Lifestyle & Belief

Daily aspirin can decrease cancer risk, says a new study


A new study suggested that a daily aspirin could cut cancer mortality.


Tim Boyle

A new study adds weight to previous findings that suggest an aspirin a day could cut the risk of cancer.

Researchers warned of the study's limitations in declaring aspirin a new cancer prevention method but found that those who take aspirin regularly had an 16 percent decrease in cancer mortality.

“Although recent evidence about aspirin use and cancer is encouraging, it is still premature to recommend people start taking aspirin specifically to prevent cancer," said study author Eric Jacobs of the American Cancer Society, reported the Petri Dish.

”Decisions about aspirin use should be made by balancing the risks against the benefits in the context of each individual’s medical history."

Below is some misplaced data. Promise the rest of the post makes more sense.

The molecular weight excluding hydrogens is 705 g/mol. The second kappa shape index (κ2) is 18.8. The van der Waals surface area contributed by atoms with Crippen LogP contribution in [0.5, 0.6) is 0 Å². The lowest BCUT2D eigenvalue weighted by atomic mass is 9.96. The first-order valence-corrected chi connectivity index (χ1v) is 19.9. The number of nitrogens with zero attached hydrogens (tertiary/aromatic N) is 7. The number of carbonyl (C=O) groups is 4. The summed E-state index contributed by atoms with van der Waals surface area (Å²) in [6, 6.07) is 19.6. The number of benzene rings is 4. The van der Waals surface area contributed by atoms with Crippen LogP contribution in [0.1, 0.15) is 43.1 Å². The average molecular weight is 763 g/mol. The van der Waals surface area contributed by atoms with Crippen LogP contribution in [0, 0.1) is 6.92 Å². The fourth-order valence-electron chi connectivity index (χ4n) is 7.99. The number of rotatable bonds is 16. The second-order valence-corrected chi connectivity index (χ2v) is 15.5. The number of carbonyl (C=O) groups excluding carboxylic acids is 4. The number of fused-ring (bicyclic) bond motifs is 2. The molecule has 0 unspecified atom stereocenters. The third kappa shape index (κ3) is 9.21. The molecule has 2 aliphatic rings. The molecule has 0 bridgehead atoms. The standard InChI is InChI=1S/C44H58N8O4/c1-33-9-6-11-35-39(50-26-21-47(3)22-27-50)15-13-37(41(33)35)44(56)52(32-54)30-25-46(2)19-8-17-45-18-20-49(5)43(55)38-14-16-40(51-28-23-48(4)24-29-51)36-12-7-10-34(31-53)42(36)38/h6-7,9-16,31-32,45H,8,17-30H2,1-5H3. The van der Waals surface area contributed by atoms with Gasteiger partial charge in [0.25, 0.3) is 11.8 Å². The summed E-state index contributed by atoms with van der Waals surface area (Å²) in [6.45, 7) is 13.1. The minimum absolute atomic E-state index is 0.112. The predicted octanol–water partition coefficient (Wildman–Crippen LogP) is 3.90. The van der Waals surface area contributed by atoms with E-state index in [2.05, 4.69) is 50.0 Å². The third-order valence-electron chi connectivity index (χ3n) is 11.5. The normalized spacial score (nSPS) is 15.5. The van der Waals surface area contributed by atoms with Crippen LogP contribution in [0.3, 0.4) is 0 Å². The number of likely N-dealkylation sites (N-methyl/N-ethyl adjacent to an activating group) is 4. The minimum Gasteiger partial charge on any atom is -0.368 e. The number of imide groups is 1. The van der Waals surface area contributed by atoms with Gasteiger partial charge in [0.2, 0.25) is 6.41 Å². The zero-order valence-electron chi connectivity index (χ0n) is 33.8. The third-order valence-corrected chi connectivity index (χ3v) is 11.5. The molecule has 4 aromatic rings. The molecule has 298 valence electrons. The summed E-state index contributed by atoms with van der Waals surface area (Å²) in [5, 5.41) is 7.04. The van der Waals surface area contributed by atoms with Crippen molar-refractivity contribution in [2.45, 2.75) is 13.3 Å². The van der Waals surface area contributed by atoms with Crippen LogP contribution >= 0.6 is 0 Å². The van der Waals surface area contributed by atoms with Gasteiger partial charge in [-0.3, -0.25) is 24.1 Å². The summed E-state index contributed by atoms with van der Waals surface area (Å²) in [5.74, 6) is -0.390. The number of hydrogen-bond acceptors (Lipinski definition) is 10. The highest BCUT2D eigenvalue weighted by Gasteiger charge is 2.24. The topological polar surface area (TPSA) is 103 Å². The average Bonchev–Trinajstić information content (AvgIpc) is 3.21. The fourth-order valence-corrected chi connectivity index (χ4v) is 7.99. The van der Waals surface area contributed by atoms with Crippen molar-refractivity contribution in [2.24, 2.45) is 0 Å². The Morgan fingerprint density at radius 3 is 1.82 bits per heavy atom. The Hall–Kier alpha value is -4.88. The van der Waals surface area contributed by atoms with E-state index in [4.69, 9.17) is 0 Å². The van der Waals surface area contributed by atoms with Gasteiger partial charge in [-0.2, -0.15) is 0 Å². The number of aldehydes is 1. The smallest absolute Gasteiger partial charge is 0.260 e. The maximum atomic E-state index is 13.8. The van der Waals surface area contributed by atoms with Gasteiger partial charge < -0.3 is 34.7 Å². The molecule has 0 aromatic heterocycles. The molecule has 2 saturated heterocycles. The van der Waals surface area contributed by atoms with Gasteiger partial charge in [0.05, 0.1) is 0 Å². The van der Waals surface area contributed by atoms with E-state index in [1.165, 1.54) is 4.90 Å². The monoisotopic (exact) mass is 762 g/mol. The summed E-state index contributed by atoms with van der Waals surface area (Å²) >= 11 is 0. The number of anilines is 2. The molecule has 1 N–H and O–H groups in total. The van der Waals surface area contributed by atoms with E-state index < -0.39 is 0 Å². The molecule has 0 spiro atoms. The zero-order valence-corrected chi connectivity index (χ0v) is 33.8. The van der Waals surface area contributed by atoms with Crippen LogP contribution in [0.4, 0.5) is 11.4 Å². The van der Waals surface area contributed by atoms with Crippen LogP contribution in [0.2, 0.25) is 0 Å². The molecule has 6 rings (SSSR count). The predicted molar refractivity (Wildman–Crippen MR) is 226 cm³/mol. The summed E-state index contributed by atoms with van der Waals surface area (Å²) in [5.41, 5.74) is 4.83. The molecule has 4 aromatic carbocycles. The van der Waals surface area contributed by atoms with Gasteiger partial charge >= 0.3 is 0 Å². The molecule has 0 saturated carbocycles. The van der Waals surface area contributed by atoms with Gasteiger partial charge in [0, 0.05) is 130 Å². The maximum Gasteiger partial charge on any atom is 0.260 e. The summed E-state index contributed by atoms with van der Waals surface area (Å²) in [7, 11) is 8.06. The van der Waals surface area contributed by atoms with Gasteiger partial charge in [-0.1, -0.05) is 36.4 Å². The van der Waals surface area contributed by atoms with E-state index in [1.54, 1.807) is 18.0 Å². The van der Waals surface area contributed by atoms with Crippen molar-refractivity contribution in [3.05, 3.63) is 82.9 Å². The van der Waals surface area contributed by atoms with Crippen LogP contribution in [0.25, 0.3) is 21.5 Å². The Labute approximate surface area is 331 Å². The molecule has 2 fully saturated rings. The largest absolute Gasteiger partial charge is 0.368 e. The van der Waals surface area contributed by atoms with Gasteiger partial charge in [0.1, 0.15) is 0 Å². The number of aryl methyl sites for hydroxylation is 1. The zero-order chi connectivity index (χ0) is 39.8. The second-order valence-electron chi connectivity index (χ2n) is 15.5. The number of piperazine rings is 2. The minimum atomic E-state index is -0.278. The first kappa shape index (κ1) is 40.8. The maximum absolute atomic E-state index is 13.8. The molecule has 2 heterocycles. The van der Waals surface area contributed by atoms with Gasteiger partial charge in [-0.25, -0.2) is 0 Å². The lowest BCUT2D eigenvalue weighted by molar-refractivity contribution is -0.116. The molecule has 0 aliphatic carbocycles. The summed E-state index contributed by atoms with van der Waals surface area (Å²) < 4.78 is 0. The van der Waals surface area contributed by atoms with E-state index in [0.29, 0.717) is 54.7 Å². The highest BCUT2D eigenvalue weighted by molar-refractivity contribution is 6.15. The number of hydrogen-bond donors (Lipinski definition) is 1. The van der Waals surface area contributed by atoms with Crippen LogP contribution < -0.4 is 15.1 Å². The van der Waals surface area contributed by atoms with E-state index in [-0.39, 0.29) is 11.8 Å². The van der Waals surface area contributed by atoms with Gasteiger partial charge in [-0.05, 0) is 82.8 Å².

Jacobs added that, "any decision about daily aspirin use should be made only in consultation with a health-care professional.”

The study looked at over 100,000 people that took part in the American Cancer Society’s cancer prevention study, reported the Chicago Tribune.

More from GlobalPost: Germany battles over future of solar

Researchers not only found a small decrease in cancer risk in those that took the painkiller regularly but also found that it provided the same benefit to those who had done so for less than five years.

Despite the positive news, the researchers did not find daily aspirin as beneficial as a previous study last March.

According to Time, a study from Oxford University found that the drug cut cancer risk by 37 percent - a number believed to be far too high.

Aspirin has already been recommended for those who are at risk of heart disease if the doctors believe that the benefits outweigh the risks.

Whether official guidelines will include aspirin for cancer prevention is still up in the air awaiting further study.

The new report was published in the Journal of the National Cancer Institute,